May 11, 2023
The Indian Express | https://bit.ly/3nQKhsa
BALASAHEB PATIL is a worried man. The Sahyadri Sahakari Sakhar Karkhana (SSK) cooperative sugar mill, of which he is chairman, could crush just 9.11 lakh tonnes (lt) of cane in the just-ended 2022-23 season, as against 11.63 lt during 2021-22. The less cane crushed was due to lower per-hectare yields from extended southwest monsoon rains last year, besides private mills “poaching” the crop from the cooperative’s area of operations.
But Patil’s main concern isn’t the current season. Instead, it is about the future cane availability for his mill near Karad town in Satara. This district in western Maharashtra currently has 15 sugar mills with a combined crushing capacity of 38,480 tonnes of cane per day (tcd). That capacity is expected to go up to 70,980 tcd when the next 2023-24 season takes off from October, with the Sahyadri SSK alone expanding from 7,500 tcd to 11,000 tcd.
“Where will the cane for all our factories come from? It will be a dog-eat-dog situation where every mill will try to corner as much cane and poach into the others’ areas,” says Patil, who is also the NCP legislator from the Karad North Assembly constituency and a former Maharashtra minister of cooperation.
Sugar mills need to run for at least 150-160 days during the season in order to be viable. Maharashtra is, at present, witnessing mills going in for massive capacity expansions. The state had 200 operational mills with an aggregate crushing capacity of 801,300 tcd in 2021-22. These rose to 210 and 882,550 tcd, respectively, in the recent season. In the coming 2023-14 season, the crushing capacity of all mills is expected to further increase to 10.66 lakh tcd.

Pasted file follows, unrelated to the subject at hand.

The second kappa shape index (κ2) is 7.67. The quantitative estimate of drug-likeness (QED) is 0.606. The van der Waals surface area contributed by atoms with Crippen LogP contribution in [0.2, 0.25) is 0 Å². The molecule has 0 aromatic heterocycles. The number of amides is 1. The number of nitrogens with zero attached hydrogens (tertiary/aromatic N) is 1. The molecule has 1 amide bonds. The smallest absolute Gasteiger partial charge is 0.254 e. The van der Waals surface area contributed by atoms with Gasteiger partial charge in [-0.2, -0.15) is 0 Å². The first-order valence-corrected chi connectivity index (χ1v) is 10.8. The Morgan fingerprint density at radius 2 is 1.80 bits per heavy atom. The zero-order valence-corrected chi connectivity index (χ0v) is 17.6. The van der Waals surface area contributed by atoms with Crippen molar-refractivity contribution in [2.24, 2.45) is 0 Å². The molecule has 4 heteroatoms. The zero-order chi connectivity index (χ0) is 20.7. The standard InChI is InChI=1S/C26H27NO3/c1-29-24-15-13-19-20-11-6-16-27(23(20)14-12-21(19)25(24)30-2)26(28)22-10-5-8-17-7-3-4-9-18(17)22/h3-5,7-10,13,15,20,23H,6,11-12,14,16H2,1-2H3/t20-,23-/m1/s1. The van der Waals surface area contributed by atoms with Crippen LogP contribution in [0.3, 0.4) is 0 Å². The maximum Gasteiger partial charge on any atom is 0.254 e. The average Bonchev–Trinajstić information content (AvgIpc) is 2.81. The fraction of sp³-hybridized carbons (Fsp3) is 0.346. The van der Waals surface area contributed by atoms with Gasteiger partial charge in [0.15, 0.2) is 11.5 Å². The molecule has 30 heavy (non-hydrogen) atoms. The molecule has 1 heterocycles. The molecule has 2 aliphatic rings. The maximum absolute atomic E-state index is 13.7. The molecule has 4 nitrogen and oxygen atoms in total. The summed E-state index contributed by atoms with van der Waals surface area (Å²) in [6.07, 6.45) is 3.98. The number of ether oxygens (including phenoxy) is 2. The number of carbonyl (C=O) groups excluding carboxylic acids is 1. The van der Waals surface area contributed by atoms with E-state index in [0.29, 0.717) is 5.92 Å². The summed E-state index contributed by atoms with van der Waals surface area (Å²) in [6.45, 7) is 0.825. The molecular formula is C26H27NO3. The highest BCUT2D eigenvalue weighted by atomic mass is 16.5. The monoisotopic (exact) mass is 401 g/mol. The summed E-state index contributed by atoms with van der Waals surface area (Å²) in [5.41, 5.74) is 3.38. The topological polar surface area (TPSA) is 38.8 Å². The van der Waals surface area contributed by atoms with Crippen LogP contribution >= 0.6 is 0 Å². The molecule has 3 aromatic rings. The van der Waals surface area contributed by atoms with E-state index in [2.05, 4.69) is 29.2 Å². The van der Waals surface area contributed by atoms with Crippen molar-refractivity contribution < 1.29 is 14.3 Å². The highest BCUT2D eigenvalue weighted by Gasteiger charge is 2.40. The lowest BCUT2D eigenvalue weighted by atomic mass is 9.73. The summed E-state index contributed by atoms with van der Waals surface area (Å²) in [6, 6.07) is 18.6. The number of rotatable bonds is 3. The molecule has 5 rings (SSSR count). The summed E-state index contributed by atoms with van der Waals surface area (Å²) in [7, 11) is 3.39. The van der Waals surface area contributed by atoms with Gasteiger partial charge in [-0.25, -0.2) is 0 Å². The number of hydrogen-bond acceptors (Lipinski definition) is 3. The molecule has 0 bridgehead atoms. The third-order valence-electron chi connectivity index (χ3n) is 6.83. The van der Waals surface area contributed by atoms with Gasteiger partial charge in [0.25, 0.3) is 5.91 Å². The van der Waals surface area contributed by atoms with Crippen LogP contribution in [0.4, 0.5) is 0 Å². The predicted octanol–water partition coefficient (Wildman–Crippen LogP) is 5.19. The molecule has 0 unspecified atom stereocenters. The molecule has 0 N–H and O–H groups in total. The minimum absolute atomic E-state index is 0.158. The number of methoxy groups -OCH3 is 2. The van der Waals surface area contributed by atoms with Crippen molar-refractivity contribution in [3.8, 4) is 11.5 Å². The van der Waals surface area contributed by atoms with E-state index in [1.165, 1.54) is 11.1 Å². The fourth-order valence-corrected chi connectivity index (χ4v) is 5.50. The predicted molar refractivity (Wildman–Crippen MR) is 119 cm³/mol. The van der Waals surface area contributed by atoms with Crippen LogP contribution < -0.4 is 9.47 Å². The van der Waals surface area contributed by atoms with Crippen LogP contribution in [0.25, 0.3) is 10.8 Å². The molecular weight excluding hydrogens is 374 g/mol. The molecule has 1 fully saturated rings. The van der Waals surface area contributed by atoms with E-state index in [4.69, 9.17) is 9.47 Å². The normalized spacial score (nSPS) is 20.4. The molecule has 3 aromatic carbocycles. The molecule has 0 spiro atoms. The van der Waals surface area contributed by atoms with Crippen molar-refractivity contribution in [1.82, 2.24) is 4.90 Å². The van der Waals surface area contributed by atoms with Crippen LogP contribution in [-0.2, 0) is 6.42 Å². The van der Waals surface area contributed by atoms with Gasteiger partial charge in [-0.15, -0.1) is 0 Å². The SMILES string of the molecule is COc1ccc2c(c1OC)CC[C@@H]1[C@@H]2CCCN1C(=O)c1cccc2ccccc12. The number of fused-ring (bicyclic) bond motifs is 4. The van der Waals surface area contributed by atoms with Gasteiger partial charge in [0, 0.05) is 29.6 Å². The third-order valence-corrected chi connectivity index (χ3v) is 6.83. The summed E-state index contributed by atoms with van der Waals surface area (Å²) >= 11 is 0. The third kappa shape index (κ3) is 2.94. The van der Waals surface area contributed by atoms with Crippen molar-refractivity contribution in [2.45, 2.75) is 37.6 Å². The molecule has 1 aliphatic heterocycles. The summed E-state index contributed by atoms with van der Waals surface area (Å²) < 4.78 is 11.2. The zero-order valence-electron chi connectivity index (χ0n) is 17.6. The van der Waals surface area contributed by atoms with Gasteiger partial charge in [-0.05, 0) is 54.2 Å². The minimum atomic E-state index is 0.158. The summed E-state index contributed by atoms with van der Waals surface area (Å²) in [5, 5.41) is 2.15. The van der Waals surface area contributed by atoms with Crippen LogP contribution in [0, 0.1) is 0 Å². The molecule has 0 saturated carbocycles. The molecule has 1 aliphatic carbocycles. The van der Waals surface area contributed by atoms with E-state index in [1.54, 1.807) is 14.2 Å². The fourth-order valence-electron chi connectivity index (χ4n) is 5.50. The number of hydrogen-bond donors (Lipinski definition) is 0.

While the capacity additions may be viewed as a sign of revival of the sugar industry, not many millers themselves are convinced. If all mills with 10.66 lakh tcd capacity were to run for 160 days, the total cane requirement for the season would be over 1,700 lakh tonnes (lt). As against this, the 2022-23 season witnessed mills run for an average of 121 days and crush 1,053.17 lt of cane. Even in the previous season, which had an average duration of 173 days, they could crush just 1,373.60 lt.
“Increased crushing capacity without parallel increase in cane availability would do two things. The first is it will reduce the crushing season and capacity utilisation, causing financial losses to mills. Secondly, in their desperation to extend the season, they will crush even immature cane that hasn’t grown to its full duration and gives lower sugar recovery,” points out B B Thombare, chairman & managing director of Natural Sugar & Allied Industries Ltd, which has one mill each at Kallam (Osmanabad district) and Mahagaon (Yavatmal).
The extent of cane “poaching” is likely to be the most in western Maharashtra districts such as Sangli, Satara, Solapur and Pune. Solapur district alone has 37 mills that are struggling to get cane even with their existing aggregate crushing capacity of 153,000 tcd, expected to expand by another 10,000 tcd in the 2023-24 season. “We have been relatively lucky because of four consecutive above-normal monsoons. If the monsoon fails this time, it will add to our woes,” admits a miller.
No less worrying is the environmental consequences. The increased cane requirement for the expanded crushing capacities of mills can come only through increased yields or farmers planning more area under a water-guzzling crop. “The entire Marathwada region and neighbouring districts such as Solapur are already drought-prone. Higher cane acreage amid depleting water tables will pose a serious threat to food security, apart from having long-term environmental effects magnified by climate,” says Himanshu Thakkar, coordinator of the South Asia Network on Dams, Rivers and People.